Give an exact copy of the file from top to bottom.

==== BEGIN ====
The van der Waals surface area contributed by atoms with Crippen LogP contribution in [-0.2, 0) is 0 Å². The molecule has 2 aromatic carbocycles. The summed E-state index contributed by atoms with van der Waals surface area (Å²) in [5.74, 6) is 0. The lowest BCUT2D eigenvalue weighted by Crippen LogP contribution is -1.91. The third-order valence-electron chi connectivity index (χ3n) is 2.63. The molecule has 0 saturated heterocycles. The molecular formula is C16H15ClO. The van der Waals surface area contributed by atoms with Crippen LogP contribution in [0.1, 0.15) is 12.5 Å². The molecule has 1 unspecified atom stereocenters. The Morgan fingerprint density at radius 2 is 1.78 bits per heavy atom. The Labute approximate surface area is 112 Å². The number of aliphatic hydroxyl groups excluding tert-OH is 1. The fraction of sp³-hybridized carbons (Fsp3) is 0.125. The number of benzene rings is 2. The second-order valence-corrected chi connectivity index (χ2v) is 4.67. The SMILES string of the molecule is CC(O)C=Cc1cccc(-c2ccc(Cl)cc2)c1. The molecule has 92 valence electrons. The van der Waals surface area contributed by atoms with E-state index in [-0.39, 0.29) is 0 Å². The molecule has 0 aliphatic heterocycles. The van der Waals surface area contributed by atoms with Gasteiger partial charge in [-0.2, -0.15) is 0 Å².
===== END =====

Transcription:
The van der Waals surface area contributed by atoms with Crippen LogP contribution in [-0.2, 0) is 0 Å². The molecule has 2 aromatic carbocycles. The summed E-state index contributed by atoms with van der Waals surface area (Å²) in [5.74, 6) is 0. The lowest BCUT2D eigenvalue weighted by Crippen LogP contribution is -1.91. The third-order valence-electron chi connectivity index (χ3n) is 2.63. The molecule has 0 saturated heterocycles. The molecular formula is C16H15ClO. The van der Waals surface area contributed by atoms with Crippen LogP contribution in [0.1, 0.15) is 12.5 Å². The molecule has 1 unspecified atom stereocenters. The Morgan fingerprint density at radius 2 is 1.78 bits per heavy atom. The Labute approximate surface area is 112 Å². The number of aliphatic hydroxyl groups excluding tert-OH is 1. The fraction of sp³-hybridized carbons (Fsp3) is 0.125. The number of benzene rings is 2. The second-order valence-corrected chi connectivity index (χ2v) is 4.67. The SMILES string of the molecule is CC(O)C=Cc1cccc(-c2ccc(Cl)cc2)c1. The molecule has 92 valence electrons. The van der Waals surface area contributed by atoms with E-state index in [-0.39, 0.29) is 0 Å². The molecule has 0 aliphatic heterocycles. The van der Waals surface area contributed by atoms with Gasteiger partial charge in [-0.2, -0.15) is 0 Å².